InspirationStyles and trends

[re]design your own Christmas!

Eco was all over the Ideal Home Show at Christmas this year. There was many an eco product, such as the Ecoegg (£20 for 720 machine washes) and the range of eco heating systems provided by the aptly named Eco House Comfort. With the Max! Portal (as part and parcel of the Max! System) for example, heating can be controlled remotely through a downloadable mobile app which connects to the WiFi. So no more sticking one foot out of the bed to test if it’s safe to leave!

What truly caught my eye though was the eco stall which markets itself through various projects – [re]design. And that’s because it’s rewarding in more ways than one!

What was the appeal?

The Ideal Home Show provided the perfect opportunity for the small company to promote their ‘Why Don’t You… [re]design Christmas?’ project – which calls for people of all ages to change their consumerist approach and start making their own gifts to mark the occasion.

Although there aren’t any finished products up for grabs, what you can buy is a publication which guides you through the making process and provides a series of finished images for you to take a look at. They’re very pleasing on the eye! Just take a look at ‘Birty’ below:

Designed by eco champion Emma Berry, the tartan bag has taken on a whole new life after being transformed from an old skirt.

I was lucky enough to speak to Jason Allcorn, Creative Director of the firm’s small core team of three. He explained how the company’s aim was to encourage people to reconnect with their own hands, as if we receive hand-made gifts, then we’re more likely to hold onto them for longer. The sentimental value gives them max points on the usage scale!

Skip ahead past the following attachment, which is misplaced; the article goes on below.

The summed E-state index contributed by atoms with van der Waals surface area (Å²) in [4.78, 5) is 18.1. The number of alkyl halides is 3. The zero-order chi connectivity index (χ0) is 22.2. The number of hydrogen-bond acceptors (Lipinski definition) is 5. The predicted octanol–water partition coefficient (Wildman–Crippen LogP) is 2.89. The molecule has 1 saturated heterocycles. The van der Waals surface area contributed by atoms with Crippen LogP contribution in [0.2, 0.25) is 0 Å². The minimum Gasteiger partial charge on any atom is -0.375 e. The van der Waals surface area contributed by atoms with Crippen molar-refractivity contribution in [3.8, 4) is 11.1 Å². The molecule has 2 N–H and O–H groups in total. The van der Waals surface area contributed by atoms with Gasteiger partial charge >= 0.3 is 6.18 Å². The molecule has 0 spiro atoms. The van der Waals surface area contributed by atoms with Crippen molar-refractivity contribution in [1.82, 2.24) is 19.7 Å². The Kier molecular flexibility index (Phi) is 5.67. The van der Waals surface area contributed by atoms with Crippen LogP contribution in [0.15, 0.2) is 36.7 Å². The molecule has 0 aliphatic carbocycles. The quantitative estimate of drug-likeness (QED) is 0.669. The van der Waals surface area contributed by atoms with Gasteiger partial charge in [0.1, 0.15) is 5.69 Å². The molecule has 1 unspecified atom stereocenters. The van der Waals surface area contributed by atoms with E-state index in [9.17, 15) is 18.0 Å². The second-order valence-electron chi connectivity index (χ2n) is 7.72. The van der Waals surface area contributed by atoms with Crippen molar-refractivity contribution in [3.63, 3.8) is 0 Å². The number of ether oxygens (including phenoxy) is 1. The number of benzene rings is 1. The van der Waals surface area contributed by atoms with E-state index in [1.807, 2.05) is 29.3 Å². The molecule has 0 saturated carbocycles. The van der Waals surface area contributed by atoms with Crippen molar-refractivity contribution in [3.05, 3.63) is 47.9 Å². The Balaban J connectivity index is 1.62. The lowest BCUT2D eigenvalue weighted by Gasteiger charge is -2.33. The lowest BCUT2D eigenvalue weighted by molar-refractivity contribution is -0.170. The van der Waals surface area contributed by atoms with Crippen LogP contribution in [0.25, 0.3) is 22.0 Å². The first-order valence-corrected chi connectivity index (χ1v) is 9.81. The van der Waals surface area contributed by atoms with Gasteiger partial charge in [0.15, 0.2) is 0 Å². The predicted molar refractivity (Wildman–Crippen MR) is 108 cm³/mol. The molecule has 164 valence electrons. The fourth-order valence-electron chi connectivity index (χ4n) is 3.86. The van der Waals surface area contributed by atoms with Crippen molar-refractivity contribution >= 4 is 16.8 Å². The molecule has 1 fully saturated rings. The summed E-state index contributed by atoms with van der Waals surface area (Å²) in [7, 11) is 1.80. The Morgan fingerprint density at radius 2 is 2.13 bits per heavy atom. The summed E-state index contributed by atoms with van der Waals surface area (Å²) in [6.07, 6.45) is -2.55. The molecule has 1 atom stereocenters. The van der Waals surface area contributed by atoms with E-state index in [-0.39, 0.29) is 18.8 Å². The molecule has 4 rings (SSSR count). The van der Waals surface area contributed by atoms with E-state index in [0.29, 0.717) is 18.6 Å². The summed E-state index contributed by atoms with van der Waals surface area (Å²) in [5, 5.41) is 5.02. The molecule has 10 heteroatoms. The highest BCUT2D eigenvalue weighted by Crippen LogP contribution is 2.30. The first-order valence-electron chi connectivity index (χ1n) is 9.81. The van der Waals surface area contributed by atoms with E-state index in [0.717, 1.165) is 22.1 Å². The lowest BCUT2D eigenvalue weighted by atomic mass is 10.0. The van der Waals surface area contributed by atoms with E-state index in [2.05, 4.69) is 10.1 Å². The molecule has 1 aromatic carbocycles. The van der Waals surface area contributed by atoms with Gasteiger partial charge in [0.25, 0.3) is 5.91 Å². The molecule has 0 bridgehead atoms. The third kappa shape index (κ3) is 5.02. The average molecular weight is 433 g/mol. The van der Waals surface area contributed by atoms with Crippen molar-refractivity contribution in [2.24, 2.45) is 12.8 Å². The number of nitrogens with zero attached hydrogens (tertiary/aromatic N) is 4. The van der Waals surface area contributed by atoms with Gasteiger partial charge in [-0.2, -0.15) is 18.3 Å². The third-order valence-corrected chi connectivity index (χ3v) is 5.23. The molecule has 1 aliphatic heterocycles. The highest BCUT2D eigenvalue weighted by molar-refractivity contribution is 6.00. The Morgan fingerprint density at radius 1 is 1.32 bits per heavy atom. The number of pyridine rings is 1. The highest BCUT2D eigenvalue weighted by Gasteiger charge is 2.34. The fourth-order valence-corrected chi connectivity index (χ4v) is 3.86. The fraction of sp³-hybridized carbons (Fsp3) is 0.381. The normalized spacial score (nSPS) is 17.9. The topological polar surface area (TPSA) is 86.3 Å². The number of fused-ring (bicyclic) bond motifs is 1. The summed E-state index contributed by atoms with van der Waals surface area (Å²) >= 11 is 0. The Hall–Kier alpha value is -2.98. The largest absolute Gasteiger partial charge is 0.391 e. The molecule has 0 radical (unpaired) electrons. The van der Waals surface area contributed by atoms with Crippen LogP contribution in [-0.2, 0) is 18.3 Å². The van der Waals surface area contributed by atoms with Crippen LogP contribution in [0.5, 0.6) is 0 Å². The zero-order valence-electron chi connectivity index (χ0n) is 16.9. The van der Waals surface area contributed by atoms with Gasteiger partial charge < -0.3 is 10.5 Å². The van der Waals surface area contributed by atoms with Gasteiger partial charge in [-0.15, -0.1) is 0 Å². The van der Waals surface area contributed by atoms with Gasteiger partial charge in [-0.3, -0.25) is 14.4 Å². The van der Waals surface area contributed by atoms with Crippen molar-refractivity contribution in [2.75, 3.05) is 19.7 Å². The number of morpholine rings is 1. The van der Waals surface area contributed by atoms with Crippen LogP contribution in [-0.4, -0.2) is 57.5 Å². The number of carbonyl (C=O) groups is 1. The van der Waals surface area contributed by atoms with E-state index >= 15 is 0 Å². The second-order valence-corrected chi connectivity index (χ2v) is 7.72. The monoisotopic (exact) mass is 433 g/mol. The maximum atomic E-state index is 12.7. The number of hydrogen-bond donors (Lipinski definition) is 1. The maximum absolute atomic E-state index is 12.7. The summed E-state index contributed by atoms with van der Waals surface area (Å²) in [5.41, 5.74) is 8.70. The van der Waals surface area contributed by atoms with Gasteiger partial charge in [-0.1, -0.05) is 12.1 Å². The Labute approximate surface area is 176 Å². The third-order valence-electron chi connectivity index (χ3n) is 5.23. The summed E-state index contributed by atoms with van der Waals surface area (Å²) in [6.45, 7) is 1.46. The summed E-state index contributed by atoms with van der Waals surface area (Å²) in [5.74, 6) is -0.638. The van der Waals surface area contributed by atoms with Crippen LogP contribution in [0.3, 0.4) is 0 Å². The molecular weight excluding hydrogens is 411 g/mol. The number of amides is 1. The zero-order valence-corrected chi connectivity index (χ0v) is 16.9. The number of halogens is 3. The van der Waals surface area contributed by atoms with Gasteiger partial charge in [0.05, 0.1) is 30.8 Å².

But is it worth it?

It’s a very good question, especially as we’re still going to drool over those polished products that fill the pages of House Beautiful and Style at Home.

Image Source: Style at Home

Still, you can bet it is!

It’s impossible to deny that the marketplace is divided with a large slice of people desiring the ready-made gifts and a small section taking more of an interest in where their goods are coming from. But as Jason explained, crafting is being made cool again. Not only can we reconnect with our hands quite easily, we can also reconnect with each other just by taking up some common household items and having a go.

Granny will love the nostalgic trip back to her days of sewing and hard graft, whilst a parent will appreciate the time spent with their child as both put their all into the activity.

Now, I won’t pretend that I’m going to make all of my Christmas gifts this year… but I will be adopting the DIY approach at least once. It seems only fair to give it a go after Jason so kindly left me with a parting gift of a cardboard cut-out Santa moustache!

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